The only reason why anyone would find themselves watching The Stolen Jools (1931) is if, like me, they are a Laurel and Hardy completist and want to ensure that no precious moments of Stan and Ollie screen time are allowed to go unseen. This bizarre two-reel comedy features Laurel and Hardy in a cameo in which they play “two guys” attached to the police department. Their car falls apart. That’s the full extent of their involvement in this picture. Incidentally, if there’s one thing that Laurel and Hardy movies can teach us about the Model T. is that you could basically tear it apart with your bare hands if you had a mind to it.
The “plot” of The Stolen Jools is as follows. Norma Shearer’s jewels are stolen at a swanky party and Eddie Kane has to get them back. This review comedy features just about every Hollywood star you can think of who was available in 1931. Norma Shearer, Fay Wray, Loretta Young, Joan Crawford, Gary Cooper, Douglas Fairbanks Jn, Wallace Beery, Edward G. Robinson, Buster Keaton, “Our Gang”, Victor McLaglen, Maurice Chevalier and the immortal Joe E. Brown are all given a few seconds each. Never before and never since have so many legendary names been squeezed into less than twenty minutes. There are also a number of established comic turns in this tiny film, performing truncated versions of their most successful sketches and spouting what we must assume are familiar catchphrases. All I can say about them is that if you’ve ever wondered why Laurel and Hardy comedies have survived and those of their contemporaries have not – you could do worse than to watch this film.
So many of Laurel and Hardy’s contemporary comics function at frenetic pace. The gags pile, giving the impression that writers and performers alike aren’t entirely sure which gags are funny and which aren’t. A Laurel and Hardy two reel comedy might be frenetic one moment but very very slow and patient the next. A Laurel and Hardy comedy knows that what is funny is not the amusing accident but the slow anticipation of the accident and the painful subsequent reaction to it. None of their competitors (excepting Buster Keaton) devoted as much time to the human face and the way it communicates how an unusually slow brain tries to work something out.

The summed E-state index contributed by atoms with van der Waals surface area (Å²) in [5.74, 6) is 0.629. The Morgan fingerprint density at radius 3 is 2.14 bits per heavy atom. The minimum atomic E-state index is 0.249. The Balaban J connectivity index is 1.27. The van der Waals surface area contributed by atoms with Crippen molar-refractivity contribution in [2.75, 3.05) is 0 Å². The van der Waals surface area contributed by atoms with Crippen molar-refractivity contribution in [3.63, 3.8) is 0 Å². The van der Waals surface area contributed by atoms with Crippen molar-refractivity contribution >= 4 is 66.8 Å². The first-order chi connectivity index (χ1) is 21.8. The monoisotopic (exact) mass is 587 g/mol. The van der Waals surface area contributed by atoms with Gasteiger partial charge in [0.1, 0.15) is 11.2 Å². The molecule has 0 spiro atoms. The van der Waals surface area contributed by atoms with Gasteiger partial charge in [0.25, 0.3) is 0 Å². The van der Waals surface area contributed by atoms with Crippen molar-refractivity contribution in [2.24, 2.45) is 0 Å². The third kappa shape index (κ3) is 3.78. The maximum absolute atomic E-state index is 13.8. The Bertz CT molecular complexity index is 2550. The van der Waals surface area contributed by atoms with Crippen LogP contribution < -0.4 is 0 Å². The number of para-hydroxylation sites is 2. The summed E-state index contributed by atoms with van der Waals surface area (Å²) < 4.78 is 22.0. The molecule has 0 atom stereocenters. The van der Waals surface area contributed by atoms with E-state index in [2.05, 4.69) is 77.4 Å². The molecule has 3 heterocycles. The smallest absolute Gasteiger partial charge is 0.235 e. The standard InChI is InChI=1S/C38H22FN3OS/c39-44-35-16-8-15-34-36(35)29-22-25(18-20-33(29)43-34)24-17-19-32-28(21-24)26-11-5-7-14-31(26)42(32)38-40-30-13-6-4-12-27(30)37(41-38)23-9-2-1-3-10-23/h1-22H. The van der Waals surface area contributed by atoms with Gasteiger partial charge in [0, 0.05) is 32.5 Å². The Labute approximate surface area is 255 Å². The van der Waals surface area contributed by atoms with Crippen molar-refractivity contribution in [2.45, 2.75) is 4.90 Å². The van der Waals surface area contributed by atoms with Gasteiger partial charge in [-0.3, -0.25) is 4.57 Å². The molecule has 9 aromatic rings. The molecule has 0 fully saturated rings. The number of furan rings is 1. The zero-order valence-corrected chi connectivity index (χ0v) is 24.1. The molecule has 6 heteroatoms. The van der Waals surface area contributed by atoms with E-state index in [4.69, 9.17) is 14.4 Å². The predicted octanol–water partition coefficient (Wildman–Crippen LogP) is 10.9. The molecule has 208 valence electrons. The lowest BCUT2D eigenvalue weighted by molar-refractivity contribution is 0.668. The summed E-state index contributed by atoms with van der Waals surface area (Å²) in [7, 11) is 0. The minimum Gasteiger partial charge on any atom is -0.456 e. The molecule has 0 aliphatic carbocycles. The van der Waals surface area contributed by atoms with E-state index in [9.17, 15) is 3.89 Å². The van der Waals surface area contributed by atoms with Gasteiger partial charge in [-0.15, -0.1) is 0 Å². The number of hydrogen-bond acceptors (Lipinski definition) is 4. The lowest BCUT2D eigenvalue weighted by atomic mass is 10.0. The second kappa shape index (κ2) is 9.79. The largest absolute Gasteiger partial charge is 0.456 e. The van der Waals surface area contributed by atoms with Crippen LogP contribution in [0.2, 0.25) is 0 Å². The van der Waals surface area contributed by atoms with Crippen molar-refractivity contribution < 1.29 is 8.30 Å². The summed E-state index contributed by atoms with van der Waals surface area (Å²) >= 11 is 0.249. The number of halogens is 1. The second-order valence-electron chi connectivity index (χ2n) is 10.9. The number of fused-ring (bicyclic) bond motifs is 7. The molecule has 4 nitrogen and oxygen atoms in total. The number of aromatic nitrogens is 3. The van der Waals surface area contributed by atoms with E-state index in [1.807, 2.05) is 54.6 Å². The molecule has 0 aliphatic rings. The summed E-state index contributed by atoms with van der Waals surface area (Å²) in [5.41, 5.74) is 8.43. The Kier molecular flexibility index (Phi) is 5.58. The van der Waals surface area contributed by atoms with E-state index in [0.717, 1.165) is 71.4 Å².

The Stolen Jools meanwhile, is a sort of almost amateur caper got up by the so-called Masquer’s Club as a charity gimmick to support the National Vaudeville Artists Tuberculosis Sanitarium. It is sponsored, ominously enough, by Chesterfield Cigarettes – whose involvement is obtrusively advertised at the start and half way through in the form of clumsy product placement. Times have changed. (Good.)
Norma Shearer’s jewels are eventually restored by little Mitzi Green, an eleven year old in a pretty white dress who stares and grins at the camera to declare that the moral of the story is…
“Never spank a child on an empty stomach”.
It’s just about the creepiest thing you’ve seen in your entire life.
I have a few thoughts on some other Laurel and Hardy films…